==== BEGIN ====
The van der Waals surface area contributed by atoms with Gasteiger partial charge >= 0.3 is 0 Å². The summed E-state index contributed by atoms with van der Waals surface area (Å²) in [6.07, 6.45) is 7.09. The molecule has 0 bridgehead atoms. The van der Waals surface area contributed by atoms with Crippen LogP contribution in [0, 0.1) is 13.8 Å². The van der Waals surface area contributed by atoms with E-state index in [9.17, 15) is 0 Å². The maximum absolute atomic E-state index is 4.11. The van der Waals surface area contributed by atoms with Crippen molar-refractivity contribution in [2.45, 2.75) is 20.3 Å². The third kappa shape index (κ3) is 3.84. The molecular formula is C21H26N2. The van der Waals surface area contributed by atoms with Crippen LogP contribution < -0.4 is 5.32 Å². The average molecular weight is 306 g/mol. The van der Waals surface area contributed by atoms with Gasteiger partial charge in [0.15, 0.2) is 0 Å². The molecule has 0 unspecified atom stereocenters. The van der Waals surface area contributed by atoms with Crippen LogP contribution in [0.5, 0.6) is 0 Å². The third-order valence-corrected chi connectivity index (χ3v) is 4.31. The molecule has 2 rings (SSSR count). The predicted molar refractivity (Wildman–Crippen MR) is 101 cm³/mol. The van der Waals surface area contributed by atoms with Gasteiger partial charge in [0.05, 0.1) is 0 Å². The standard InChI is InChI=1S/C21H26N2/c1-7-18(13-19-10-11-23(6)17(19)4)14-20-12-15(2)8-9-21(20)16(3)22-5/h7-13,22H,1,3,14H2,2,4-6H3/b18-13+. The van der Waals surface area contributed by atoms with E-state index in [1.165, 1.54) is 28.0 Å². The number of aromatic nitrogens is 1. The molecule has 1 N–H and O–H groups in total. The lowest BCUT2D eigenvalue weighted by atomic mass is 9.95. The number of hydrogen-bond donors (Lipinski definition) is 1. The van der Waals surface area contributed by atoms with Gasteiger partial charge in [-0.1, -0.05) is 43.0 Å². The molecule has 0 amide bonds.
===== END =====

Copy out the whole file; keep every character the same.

The van der Waals surface area contributed by atoms with Gasteiger partial charge >= 0.3 is 0 Å². The summed E-state index contributed by atoms with van der Waals surface area (Å²) in [6.07, 6.45) is 7.09. The molecule has 0 bridgehead atoms. The van der Waals surface area contributed by atoms with Crippen LogP contribution in [0, 0.1) is 13.8 Å². The van der Waals surface area contributed by atoms with E-state index in [9.17, 15) is 0 Å². The maximum absolute atomic E-state index is 4.11. The van der Waals surface area contributed by atoms with Crippen molar-refractivity contribution in [2.45, 2.75) is 20.3 Å². The third kappa shape index (κ3) is 3.84. The molecular formula is C21H26N2. The van der Waals surface area contributed by atoms with Crippen LogP contribution < -0.4 is 5.32 Å². The average molecular weight is 306 g/mol. The van der Waals surface area contributed by atoms with Gasteiger partial charge in [0.15, 0.2) is 0 Å². The molecule has 0 unspecified atom stereocenters. The van der Waals surface area contributed by atoms with Crippen LogP contribution in [0.5, 0.6) is 0 Å². The third-order valence-corrected chi connectivity index (χ3v) is 4.31. The molecule has 2 rings (SSSR count). The predicted molar refractivity (Wildman–Crippen MR) is 101 cm³/mol. The van der Waals surface area contributed by atoms with Gasteiger partial charge in [0.05, 0.1) is 0 Å². The standard InChI is InChI=1S/C21H26N2/c1-7-18(13-19-10-11-23(6)17(19)4)14-20-12-15(2)8-9-21(20)16(3)22-5/h7-13,22H,1,3,14H2,2,4-6H3/b18-13+. The van der Waals surface area contributed by atoms with E-state index in [1.165, 1.54) is 28.0 Å². The number of aromatic nitrogens is 1. The molecule has 1 N–H and O–H groups in total. The lowest BCUT2D eigenvalue weighted by atomic mass is 9.95. The number of hydrogen-bond donors (Lipinski definition) is 1. The van der Waals surface area contributed by atoms with Gasteiger partial charge in [-0.1, -0.05) is 43.0 Å². The molecule has 0 amide bonds.